• Center for Community Change

Building our own Leadership: Interfaith Communities Bring Affordable Housing into the Worship Space

For many communities of faith, advocacy has been a long-standing practice. For Interfaith Communities United for Affordable Housing (ICU), a part of the larger, secular East Bay Housing Organizations (EBHO), the annual Housing Sabbath is an important opportunity to continue their work supporting communities and advocating for access to more equitable and affordable housing. The importance of affordable housing (and the lack thereof) is staggeringly apparent in the Bay Area, where from 2010 to 2014 median rents increased 38% while middle and low-income workers experienced inflation adjusted wage decreases of almost 5% during a similar period. Initiatives like the Housing Sabbath are designed to look at these issues through a faith lens and incorporate one’s personal beliefs and practices into actions aimed at helping the community as a whole.

The goal of the Housing Sabbath (which takes place the weekend before EBHO’s Affordable Housing Week, and most recently occurred May 5th through May 7th of 2017) is to bring the topic of affordable housing into the worship space. ICU believes that the unique resources of the faith community, both material and spiritual, are vital tools to be used in social transformation work, especially housing justice. As such, they bring together resident leaders of affordable housing and local faith leaders with EBHO staff and board members to educate denominations on the opportunities and responsibilities of communities of faith. The primary function of the Housing Sabbath, however, is to serve as a call to action. This action can be something as simple as participating in events during the upcoming Affordable Housing Week, but may lead to the cultivation of life-long housing advocates.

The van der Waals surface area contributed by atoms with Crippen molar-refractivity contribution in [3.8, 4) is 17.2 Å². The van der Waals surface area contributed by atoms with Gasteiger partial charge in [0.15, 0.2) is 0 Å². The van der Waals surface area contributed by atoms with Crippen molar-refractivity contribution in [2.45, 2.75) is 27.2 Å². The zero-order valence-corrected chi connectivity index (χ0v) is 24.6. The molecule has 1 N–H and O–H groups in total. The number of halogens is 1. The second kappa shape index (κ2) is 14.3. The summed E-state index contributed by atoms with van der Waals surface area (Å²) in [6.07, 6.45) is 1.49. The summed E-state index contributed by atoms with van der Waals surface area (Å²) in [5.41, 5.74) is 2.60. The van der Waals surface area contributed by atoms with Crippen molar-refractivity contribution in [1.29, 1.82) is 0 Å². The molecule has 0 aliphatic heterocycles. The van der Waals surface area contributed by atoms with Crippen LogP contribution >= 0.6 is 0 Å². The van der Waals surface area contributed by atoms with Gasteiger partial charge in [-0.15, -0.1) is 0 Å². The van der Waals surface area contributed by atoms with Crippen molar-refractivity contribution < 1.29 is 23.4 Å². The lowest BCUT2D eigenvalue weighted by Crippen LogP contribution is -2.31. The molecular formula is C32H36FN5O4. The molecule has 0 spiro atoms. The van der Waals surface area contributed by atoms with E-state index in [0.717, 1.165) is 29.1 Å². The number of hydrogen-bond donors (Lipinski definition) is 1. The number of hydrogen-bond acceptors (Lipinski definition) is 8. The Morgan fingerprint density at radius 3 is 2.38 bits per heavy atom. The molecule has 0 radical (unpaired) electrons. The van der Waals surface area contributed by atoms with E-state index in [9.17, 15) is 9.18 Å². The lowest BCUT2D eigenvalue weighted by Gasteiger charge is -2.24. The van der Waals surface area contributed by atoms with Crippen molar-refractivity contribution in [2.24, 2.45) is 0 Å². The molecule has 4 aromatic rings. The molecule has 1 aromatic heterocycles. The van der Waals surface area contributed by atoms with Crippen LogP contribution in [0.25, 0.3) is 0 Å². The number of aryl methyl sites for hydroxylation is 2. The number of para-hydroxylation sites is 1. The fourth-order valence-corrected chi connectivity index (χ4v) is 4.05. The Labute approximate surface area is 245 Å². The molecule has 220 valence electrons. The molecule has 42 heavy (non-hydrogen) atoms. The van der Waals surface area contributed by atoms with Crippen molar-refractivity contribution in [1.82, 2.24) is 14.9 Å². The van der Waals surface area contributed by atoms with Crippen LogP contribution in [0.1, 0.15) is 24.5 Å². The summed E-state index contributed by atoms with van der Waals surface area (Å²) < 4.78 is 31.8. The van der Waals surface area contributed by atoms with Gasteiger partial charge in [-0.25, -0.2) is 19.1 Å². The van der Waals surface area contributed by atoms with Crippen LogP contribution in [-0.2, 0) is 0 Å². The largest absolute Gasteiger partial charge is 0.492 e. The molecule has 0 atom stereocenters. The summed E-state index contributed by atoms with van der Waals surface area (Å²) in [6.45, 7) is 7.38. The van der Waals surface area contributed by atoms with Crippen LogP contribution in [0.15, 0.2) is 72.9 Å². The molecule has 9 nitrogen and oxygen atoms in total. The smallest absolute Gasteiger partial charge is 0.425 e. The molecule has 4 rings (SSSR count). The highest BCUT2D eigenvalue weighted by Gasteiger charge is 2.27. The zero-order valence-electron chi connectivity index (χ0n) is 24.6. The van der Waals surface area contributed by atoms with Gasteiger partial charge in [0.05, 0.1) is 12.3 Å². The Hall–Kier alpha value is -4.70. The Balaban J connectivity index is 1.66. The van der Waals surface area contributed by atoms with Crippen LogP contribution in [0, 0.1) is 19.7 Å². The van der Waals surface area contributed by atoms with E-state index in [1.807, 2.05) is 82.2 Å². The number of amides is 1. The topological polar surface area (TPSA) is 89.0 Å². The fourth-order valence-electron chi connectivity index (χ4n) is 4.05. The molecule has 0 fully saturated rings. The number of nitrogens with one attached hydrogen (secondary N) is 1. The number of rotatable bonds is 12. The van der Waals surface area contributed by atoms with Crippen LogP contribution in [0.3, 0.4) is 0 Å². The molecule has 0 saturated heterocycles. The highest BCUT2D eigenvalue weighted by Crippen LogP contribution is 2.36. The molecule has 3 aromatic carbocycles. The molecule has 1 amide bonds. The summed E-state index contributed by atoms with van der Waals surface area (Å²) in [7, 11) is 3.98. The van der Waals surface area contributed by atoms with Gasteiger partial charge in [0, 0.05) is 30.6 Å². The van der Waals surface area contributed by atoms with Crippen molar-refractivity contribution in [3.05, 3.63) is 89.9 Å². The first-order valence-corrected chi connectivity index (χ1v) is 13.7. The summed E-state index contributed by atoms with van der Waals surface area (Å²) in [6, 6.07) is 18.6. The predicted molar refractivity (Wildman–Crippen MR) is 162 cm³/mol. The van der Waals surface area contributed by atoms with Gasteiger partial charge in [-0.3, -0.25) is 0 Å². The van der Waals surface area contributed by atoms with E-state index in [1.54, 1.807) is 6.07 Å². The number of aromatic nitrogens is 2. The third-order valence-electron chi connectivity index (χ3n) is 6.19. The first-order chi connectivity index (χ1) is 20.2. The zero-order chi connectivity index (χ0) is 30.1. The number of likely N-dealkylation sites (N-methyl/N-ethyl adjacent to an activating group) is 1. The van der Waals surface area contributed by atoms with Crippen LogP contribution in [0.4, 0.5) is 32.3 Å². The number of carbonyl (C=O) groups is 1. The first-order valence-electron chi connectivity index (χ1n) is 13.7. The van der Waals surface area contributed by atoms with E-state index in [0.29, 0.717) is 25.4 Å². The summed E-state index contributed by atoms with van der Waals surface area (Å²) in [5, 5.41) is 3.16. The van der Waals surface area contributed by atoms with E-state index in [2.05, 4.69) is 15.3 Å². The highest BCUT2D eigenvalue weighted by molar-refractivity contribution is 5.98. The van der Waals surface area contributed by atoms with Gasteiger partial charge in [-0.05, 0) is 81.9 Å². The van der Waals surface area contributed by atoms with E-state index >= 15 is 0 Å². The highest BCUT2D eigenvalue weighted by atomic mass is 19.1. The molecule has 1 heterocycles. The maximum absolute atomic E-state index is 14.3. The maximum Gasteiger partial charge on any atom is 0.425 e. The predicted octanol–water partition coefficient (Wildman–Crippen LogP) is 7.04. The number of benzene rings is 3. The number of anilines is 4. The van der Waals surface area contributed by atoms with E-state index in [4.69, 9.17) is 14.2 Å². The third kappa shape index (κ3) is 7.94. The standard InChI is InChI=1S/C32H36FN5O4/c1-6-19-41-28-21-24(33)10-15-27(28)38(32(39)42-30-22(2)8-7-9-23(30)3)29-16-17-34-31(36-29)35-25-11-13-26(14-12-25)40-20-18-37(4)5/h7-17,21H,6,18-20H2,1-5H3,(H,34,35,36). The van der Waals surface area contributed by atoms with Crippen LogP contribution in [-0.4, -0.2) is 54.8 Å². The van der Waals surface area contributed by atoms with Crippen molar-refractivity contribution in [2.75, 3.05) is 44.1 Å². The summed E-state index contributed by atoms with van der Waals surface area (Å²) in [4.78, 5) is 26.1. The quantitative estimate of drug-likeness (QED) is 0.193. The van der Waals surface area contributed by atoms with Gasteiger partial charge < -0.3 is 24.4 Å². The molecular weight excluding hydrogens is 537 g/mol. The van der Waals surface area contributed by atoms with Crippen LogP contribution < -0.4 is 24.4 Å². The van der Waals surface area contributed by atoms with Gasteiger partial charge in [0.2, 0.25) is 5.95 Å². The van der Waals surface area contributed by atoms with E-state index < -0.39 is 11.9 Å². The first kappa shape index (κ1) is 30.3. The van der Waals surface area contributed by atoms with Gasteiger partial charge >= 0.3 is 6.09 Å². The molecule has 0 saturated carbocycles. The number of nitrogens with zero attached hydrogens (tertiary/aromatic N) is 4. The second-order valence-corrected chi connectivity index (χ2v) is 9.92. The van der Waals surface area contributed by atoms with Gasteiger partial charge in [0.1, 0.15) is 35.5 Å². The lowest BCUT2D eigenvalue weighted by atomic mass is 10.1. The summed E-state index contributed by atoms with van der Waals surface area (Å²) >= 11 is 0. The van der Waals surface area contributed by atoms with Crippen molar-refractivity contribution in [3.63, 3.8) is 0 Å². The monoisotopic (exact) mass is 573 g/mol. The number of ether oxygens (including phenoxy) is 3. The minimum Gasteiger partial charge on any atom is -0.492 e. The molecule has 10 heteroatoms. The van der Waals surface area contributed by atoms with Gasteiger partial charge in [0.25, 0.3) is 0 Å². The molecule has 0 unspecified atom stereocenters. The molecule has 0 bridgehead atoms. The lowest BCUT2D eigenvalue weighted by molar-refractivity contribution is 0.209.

For ICU, it is important to realize that the Housing Sabbath is just one part of their larger work. Rather than being an end in and of itself, the Housing Sabbath is a means to engaging people in the year-long organizing and activism efforts needed in the fight for housing justice. As faith communities continue to utilize their vast property, material, and spiritual resources, they have the capacity to mobilize congregations to make positive changes in their community.

By Kyle Machicado, Emerson National Hunger Fellow